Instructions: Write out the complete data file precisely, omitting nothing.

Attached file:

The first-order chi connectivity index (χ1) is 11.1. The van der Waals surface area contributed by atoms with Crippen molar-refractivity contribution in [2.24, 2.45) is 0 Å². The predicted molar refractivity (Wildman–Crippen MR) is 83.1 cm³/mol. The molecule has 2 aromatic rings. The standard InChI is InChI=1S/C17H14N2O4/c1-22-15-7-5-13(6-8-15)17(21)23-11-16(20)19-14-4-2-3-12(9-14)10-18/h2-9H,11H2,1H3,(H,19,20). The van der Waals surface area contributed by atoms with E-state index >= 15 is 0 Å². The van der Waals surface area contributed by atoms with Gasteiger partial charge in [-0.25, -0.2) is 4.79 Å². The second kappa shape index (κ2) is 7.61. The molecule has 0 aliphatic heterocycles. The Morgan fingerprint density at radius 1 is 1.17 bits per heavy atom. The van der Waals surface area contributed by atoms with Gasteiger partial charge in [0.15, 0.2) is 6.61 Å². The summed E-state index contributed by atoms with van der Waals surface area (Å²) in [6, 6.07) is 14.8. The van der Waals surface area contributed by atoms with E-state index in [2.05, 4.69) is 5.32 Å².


The first-order chi connectivity index (χ1) is 11.1. The van der Waals surface area contributed by atoms with Crippen molar-refractivity contribution in [2.24, 2.45) is 0 Å². The predicted molar refractivity (Wildman–Crippen MR) is 83.1 cm³/mol. The molecule has 2 aromatic rings. The standard InChI is InChI=1S/C17H14N2O4/c1-22-15-7-5-13(6-8-15)17(21)23-11-16(20)19-14-4-2-3-12(9-14)10-18/h2-9H,11H2,1H3,(H,19,20). The van der Waals surface area contributed by atoms with E-state index >= 15 is 0 Å². The van der Waals surface area contributed by atoms with Gasteiger partial charge in [-0.25, -0.2) is 4.79 Å². The second kappa shape index (κ2) is 7.61. The molecule has 0 aliphatic heterocycles. The Morgan fingerprint density at radius 1 is 1.17 bits per heavy atom. The van der Waals surface area contributed by atoms with Gasteiger partial charge in [0.15, 0.2) is 6.61 Å². The summed E-state index contributed by atoms with van der Waals surface area (Å²) in [6, 6.07) is 14.8. The van der Waals surface area contributed by atoms with E-state index in [2.05, 4.69) is 5.32 Å².